PLC ‘encompassing’ as BMS educators seek to help students enter ‘diverse community’
PLC ‘encompassing’ as BMS educators seek to help students enter ‘diverse community’
David Cooke
Wednesday, February 12, 2020

Employees from Blytheville Middle School who participated in the Professional Learning Communities Institute in Little Rock were (from left) math teacher Devin Chambers, math facilitator Debra Siegler, principal Mike Wallace, literacy facilitator Denita White and literacy teacher Sarah Hardin.

By DAVID COOKE
Blytheville Schools PR Dir.

Teachers at Blytheville Middle School have fully embraced as their mission the responsibility to “inspire all students to become fully prepared for life as productive, responsible and caring members of a diverse community”. In other words, they want the students to leave their school after the eighth grade able to work, manage themselves and be nice to an abundance of people. That is just part of the school’s efforts at becoming a Professional Learning Community.
A Professional Learning Community, or PLC, is a group of educators that meets regularly, shares expertise and works collaboratively to improve teaching skills and the academic performance of its students. It is often used in schools as a way to organize teachers into working groups of practice-based professional learning.
“It encompasses everything we do,” said principal Mike Wallace. “It is an ongoing, continuous process of conducting schooling that has a profound impact on the structure and culture of a school and the assumptions and practices of the professionals within it.”
Three substantial ideas are associated with the Middle School’s PLC: A focus on learning, true collaboration and a results orientation.
“All students can learn at high levels,” stated Devin Chambers, math teacher at BMS. “Our students have a rigorous curriculum where they’re reading at an increasing depth of knowledge. And if some students are having difficulty keeping current with the curriculum, it’s up to us to ‘scaffold’, or change, our questioning.”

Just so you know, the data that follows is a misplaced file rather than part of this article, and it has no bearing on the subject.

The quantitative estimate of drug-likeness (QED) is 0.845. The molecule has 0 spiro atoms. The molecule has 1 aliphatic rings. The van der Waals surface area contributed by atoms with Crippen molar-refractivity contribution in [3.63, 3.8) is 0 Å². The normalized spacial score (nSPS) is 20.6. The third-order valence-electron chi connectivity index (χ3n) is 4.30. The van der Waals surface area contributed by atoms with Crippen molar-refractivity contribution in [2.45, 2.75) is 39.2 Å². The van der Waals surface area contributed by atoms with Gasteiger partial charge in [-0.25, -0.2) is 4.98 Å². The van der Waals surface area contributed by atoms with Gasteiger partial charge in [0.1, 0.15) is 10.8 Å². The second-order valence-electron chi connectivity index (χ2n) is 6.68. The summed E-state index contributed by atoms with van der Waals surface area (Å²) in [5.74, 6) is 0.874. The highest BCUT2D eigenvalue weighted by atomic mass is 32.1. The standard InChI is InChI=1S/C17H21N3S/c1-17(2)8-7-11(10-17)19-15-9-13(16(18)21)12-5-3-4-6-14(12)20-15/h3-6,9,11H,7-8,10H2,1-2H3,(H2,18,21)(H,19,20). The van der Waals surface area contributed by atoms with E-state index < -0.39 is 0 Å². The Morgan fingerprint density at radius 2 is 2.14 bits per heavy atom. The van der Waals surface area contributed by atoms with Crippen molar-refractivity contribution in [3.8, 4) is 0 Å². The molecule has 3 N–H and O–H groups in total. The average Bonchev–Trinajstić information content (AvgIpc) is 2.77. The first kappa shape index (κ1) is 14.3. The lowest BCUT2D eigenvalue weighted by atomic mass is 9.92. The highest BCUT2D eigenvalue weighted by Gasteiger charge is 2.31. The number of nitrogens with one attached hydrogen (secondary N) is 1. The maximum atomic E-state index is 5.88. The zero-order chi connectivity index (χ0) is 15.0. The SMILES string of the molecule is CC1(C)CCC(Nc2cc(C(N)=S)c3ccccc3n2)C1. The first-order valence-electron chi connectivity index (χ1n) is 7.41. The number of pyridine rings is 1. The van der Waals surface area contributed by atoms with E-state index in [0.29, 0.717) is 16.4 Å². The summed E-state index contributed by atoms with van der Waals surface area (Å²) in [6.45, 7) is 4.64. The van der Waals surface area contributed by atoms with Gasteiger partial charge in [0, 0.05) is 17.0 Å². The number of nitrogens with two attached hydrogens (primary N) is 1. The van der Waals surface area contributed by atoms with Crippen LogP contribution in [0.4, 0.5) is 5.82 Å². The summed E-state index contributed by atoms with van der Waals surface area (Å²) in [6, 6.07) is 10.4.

True collaboration requires “give and take”, Wallace went on to say. “Because the culture of our school is so good, the teachers can be truly honest and become transparent with each other”.
BMS literacy teacher Sarah Hardin pointed out that because BMS is results oriented, “we keep what is working and discard what we don’t believe is working. A good example of this is reciprocal reading,” she said. “We saw great results from its data, so we decided to keep it going and even build upon it.”
BMS literacy facilitator Denita White said that when a campus becomes a “highly effective PLC”, the attitude becomes a mindset, a professional lifestyle change.“Once that happens there is a continuous dialogue with both the parents and community stakeholders,” White said.”
Wallace, assistant principal Louise Davis and a few teachers attended a PLC conference last July in Hot Springs, and Chambers reported that the conference, attended by more than 2,000 school employees, provided a “feel” of how a school’s culture could be changed.
“I could trace this back to 2017, when I heard from Blytheville Primary School teachers about a PLC grant,” Wallace said. Blytheville Primary School principal Jana Wilson also allowed the Middle School to use some of her seats at the conference, which provided significant information for the teachers to get started with.
A grant was secured for BMS teachers to attend three two-day conferences in Little Rock, with the third conference slated for March.
Following the second conference teachers, administrators and a few students were involved in meetings in which the vision and mission statements were revised. BMS’ vision is to “inspire everyone to take ownership of his or her learning by embracing the following: Involving the community, narrowing the achievement gap, succeeding in a safe environment, practicing productive change, implementing effective instructional strategies, realizing the importance of being results oriented and ensuring learning for everyone”.
“Our staff at BMS is much more transparent,” according to math facilitator Debra Siegler. “And as a result of this transparency, our culture has also improved dramatically.”